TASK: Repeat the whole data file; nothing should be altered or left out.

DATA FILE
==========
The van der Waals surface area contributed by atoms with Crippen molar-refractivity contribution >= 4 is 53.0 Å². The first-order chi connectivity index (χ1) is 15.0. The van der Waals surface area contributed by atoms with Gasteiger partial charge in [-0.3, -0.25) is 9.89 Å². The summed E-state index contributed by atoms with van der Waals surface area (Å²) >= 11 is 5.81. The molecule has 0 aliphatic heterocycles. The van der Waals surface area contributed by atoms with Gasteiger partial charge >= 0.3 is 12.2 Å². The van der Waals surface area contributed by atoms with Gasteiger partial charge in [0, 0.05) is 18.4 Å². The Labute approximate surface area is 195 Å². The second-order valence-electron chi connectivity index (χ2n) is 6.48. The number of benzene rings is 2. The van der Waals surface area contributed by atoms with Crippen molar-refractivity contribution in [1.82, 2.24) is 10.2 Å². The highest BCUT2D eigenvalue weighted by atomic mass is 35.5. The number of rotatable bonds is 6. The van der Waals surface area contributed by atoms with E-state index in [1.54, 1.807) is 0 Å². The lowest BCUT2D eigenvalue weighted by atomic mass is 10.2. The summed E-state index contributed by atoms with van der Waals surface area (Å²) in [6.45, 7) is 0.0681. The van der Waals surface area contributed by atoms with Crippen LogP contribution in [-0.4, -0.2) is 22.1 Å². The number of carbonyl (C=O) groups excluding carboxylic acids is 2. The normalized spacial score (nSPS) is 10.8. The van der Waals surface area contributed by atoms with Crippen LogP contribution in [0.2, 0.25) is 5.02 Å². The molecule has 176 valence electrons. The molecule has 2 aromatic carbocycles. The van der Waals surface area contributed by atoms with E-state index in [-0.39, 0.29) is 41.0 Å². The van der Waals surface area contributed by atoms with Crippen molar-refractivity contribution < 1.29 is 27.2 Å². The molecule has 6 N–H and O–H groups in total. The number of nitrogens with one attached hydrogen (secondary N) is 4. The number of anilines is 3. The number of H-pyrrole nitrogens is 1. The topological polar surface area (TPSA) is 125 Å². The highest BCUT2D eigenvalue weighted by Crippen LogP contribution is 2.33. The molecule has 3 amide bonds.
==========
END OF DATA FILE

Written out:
The van der Waals surface area contributed by atoms with Crippen molar-refractivity contribution >= 4 is 53.0 Å². The first-order chi connectivity index (χ1) is 15.0. The van der Waals surface area contributed by atoms with Gasteiger partial charge in [-0.3, -0.25) is 9.89 Å². The summed E-state index contributed by atoms with van der Waals surface area (Å²) >= 11 is 5.81. The molecule has 0 aliphatic heterocycles. The van der Waals surface area contributed by atoms with Gasteiger partial charge >= 0.3 is 12.2 Å². The van der Waals surface area contributed by atoms with Gasteiger partial charge in [0, 0.05) is 18.4 Å². The Labute approximate surface area is 195 Å². The second-order valence-electron chi connectivity index (χ2n) is 6.48. The number of benzene rings is 2. The van der Waals surface area contributed by atoms with Crippen molar-refractivity contribution in [1.82, 2.24) is 10.2 Å². The highest BCUT2D eigenvalue weighted by atomic mass is 35.5. The number of rotatable bonds is 6. The van der Waals surface area contributed by atoms with E-state index in [1.54, 1.807) is 0 Å². The lowest BCUT2D eigenvalue weighted by atomic mass is 10.2. The summed E-state index contributed by atoms with van der Waals surface area (Å²) in [6.45, 7) is 0.0681. The van der Waals surface area contributed by atoms with Crippen LogP contribution in [-0.4, -0.2) is 22.1 Å². The number of carbonyl (C=O) groups excluding carboxylic acids is 2. The normalized spacial score (nSPS) is 10.8. The van der Waals surface area contributed by atoms with Crippen LogP contribution in [0.2, 0.25) is 5.02 Å². The molecule has 176 valence electrons. The molecule has 2 aromatic carbocycles. The van der Waals surface area contributed by atoms with E-state index in [-0.39, 0.29) is 41.0 Å². The van der Waals surface area contributed by atoms with Crippen molar-refractivity contribution < 1.29 is 27.2 Å². The molecule has 6 N–H and O–H groups in total. The number of nitrogens with one attached hydrogen (secondary N) is 4. The number of anilines is 3. The number of H-pyrrole nitrogens is 1. The topological polar surface area (TPSA) is 125 Å². The highest BCUT2D eigenvalue weighted by Crippen LogP contribution is 2.33. The molecule has 3 amide bonds.